Revised and Corrected Translation.
[Richard Francis Burton]
First edition of 1886.
Printed for the Kama Shastra Society of London and Benares, and for private circulation only.
In spite of the subject-matter of the book, and the manifold errors found in it and caused by the negligence and ignorance of the copyists, it is manifest that this treatise comes from the pen of a man of great erudition, who had a better knowledge in general of literature and medicine than is commonly found with Arabs.
According to the historical notice contained in the first leaves of the manuscript, and notwithstanding the apparent error respecting the name oft he Bey who was reigning in Tunis, it may be presumed that this work was written in the beginning of the sixteenth century, about the year 925 of the Hegira.
As regards the birthplace of the author, it may be taken for granted, considering that the Arabs habitually joined the name of their birth-place to their own, that he was born at Nefzaoua, a town situated in the district of that name on the shore of the lake Sebkha Melrir, in the south of the kingdom of Tunis.
The Sheikh himself records that he lived in Tunis, and it is most probable the book was written in that city. According to tradition, a particular motive induced him to undertake a work entirely at variance with his simple tastes and retired habits.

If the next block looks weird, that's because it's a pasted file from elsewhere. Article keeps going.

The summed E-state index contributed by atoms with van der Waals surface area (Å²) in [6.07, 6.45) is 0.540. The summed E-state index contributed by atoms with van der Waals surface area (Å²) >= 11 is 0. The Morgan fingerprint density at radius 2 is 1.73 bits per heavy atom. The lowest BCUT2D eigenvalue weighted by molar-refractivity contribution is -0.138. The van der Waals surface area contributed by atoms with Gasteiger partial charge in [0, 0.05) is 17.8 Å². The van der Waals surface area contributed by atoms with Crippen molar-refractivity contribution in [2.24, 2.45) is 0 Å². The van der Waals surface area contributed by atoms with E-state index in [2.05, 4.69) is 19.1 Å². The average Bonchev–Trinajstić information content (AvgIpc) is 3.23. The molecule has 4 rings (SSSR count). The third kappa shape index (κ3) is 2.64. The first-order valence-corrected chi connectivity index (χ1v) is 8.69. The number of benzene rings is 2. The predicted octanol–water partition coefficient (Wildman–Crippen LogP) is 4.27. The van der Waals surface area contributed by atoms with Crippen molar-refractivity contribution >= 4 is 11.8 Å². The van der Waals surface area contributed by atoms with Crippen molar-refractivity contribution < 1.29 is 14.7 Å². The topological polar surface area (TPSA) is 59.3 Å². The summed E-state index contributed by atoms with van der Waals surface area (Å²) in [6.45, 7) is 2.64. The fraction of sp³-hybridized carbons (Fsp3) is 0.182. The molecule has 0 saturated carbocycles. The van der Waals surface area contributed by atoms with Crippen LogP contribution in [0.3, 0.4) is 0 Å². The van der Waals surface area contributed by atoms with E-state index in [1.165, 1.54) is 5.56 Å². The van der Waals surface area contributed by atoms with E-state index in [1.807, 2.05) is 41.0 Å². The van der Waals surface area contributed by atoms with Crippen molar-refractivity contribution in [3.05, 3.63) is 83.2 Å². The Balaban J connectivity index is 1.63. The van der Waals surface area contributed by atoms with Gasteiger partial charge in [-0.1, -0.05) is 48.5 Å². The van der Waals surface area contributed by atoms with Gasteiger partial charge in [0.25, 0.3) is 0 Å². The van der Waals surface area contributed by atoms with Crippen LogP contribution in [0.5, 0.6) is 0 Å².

His knowledge of law and literature, as well as of medicine, having been reported to the Bey of Tunis, this ruler wished to invest him with the office of Cadi, although he was unwilling to occupy himself with public functions.
As he, however, desired not to give the Bey cause for offence, whereby he might have incurred danger, he merely requested a short delay, in order to be able to finish a work which he had in hand.
This having been granted, he set himself to compose the treatise which was then Occupying his mind, and which, becoming known, drew so much attention upon the author, that it became henceforth impossible to confide to him functions of the nature of those of a Cadi.
But this version, which is not supported by any authenticated proof, and which represents the Sheikh Nefzaoui as a man of light morals, does not seem to be admissible. One need only glance at the book to be convinced that its author was animated by the most praiseworthy intentions, and that, far from being in fault, he deserves gratitude for the services he has rendered to humanity. Contrary to the habits of the Arabs, there exists no commentary on this book; the reason may, perhaps, be found in the nature of the subject of which it treats, and which may have frightened, unnecessarily, the serious and the studious. I say unnecessarily, because this book, more than any other, ought to have commentaries; grave questions are treated in it, and open out a large field for work and meditation.
What can be more important, in fact, than the study of the principles upon which rest the happiness of man and woman, by reason of their mutual relations; relations which are themselves dependent upon character, health, temperament and the constitution, all of which it is the duty of philosophers to study.
In doubtful and difficult cases, and where the ideas of the author did not seem to be clearly set out, I have not hesitated to look for enlightenment to the savants of sundry confessions, and by their kind assistance many difficulties, which I believed insurmountable, were conquered. lam glad to render them here my thanks.